My Yorkshire: Cryer and Stott cheesemonger on why the Emley Moor Tower makes him feel at home
What’s your first Yorkshire memory?
My grandad was a butcher in Castleford and before I started school he’d look after me on a Wednesday afternoon. I used to help him make the pork pies and he’d even take me the abattoir sometimes. I don’t think that would be allowed now, but I believe this is what started me on my life journey with food.
What’s your favourite part of the county?
Covid and lockdown was a really difficult time for everybody, we lost 85 per cent of our business overnight. Because we were in the food industry we were still allowed to trade. A lot of time I would be driving up to North Yorkshire to lots of producers in Thirsk and the Dales and I fell in love with that part of Yorkshire. Often I would be the only person on the road and it gave me time to reflect.
What’s your idea of a perfect day/weekend, out in Yorkshire?
Last year to celebrate my wife Clare’s birthday as a family, including our dog Cheddar, we stayed in a log cabin near Castle Howard. At this time of year it is stunning with all the trees changing colour and this amazing piece of architecture and history in the middle of it.
Do you have a favourite walk/view?
This is another personal one and not one that would occur to everyone. When I was in my early 20s I used to work a lot in the Midlands. Coming back up the M1 I used to see Emley Moor and I knew I was just 20 minutes from home. After being a way it was the best view, it was a real comfort blanket.
Which Yorkshire sportsman would you like to take for lunch?
Well he's an honorary Yorkshireman in my mind and that’s Marcelo Bielsa. What he did for Leeds, not just the football club but the wider city was so great. He brought a real feel good factor to the city and even the wider economy. I’d love to sit down and had a chat with him.
Which Yorkshire stage or screen star, past or present, would you like to take for dinner?
I think it would have to be Dame Judi Dench. The longevity of her career and the number of different films she has appeared in including James Bond and all her theatre work makes her a great advocate for Yorkshire.
If you had to name your Yorkshire ‘hidden gem’, what would it be?
It has to be the amazing Victorian architecture on the top of shops and buildings in cities like Leeds. We spend so much time looking at the shop windows, but have you ever looked up? You can see the almost gothic inspiration of some of the buildings clearly from the window of the 4th Floor restaurant at Harvey Nichols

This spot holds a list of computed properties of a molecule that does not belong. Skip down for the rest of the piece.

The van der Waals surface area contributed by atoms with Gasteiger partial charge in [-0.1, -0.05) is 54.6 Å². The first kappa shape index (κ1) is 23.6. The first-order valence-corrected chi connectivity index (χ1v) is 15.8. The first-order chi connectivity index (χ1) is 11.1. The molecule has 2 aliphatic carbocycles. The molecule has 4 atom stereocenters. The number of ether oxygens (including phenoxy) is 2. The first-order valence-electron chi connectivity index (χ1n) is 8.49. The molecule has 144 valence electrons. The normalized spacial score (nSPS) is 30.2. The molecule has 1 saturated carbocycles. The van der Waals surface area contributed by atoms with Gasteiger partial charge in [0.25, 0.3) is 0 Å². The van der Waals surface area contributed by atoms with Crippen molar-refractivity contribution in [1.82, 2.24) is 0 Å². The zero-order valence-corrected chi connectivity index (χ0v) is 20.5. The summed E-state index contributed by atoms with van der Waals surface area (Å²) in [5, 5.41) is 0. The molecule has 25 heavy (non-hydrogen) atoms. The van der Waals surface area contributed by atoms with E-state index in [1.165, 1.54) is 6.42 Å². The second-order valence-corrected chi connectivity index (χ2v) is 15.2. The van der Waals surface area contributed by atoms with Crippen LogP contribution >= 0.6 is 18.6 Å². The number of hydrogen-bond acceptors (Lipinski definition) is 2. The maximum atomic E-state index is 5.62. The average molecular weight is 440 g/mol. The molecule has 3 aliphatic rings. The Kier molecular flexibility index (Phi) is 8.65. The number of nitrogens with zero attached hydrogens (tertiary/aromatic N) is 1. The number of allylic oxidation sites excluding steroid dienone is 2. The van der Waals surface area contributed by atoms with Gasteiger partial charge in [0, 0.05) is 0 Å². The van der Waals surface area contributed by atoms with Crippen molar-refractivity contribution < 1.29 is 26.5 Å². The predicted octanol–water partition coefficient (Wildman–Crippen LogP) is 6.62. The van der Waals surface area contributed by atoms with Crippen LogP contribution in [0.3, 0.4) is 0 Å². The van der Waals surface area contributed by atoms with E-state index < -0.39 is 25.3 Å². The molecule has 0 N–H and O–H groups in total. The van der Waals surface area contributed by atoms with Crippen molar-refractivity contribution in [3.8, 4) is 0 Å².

If you could choose somewhere, or some object, from or in Yorkshire to own for a day, what would it be?
It would have to be Leeds United, specifically Elland Road on a Saturday. I’d be the player manager and come on half way through.
What do you think gives Yorkshire its unique identity?
It has to be Yorkshire grit – something that needs to be cherished. The endeavour of Yorkshire people, as well as the landscape makes the county unique.
Do you follow sport in the county, and if so, what?
Obviously football, and Leeds United in particular. And coming from Castleford, of course ther rugby league club.
Do you have a favourite restaurant, or pub?
I’ve got quite a few but I think one that does stand out for the food and the quality of the service is the 4th Floor restaurant at Harvey Nichols in Leeds. Me and my wife like to go a Tuesday lunchtime if we can get the time off. It has such a great atmosphere and the chef Lee has really embraced seasonality. When it comes to my favourite pub it has to be James Mackenzie’s The Pipe and Glass at South Dalton. It might have a Michelin star but it is still a pub serving proper Yorkshire portions.
Do you have a favourite food shop?
I love Kirkgate Market in Leeds for fresh fish – and I urge people to support their local fishmonger. And then there’s Lishman’s in Ilkley – a traditional butcher who is doing some incredible stuff when it comes to charcuterie.
How do you think that Yorkshire has changed, for better or for worse, in the time that you’ve known it?
For the better it has to be cities like Leeds and Sheffield where they have become really cosmopolitan while maintaining the history of the places. On the negative side I feel we have lost a lot of the community spirit, especially with the closure of so many pubs which used to be the hub of the community.
Who is the Yorkshire person that you most admire?
I think it has to be Captain James Cook. For me he sums up that Yorkshire endeavour I mentioned earlier – the name of his ship says it all. Just to set off and have no idea where you would end up.
Has Yorkshire influenced your work?
Absolutely. Literally from that first memory of making pork pies Yorkshire has influenced my career with food. We now have eight collaborations with producers including Henderson’s Relish.
Name your favourite Yorkshire book/author/artist/CD/performer.
I went to art college after leaving school and so it has to be David Hockney. He manages to combines tradition with innovation. He works with paint and then uses an iPad. We are going to London (Richard was awarded and MBE by King Charles) and we plan to go to Westminster to see a stained glass window he created using an iPad.
If a stranger to Yorkshire only had time to visit one place, where should it be?
It has to be the Yorkshire Dales and then to a proper Yorkshire pub for a traditional Sunday roast.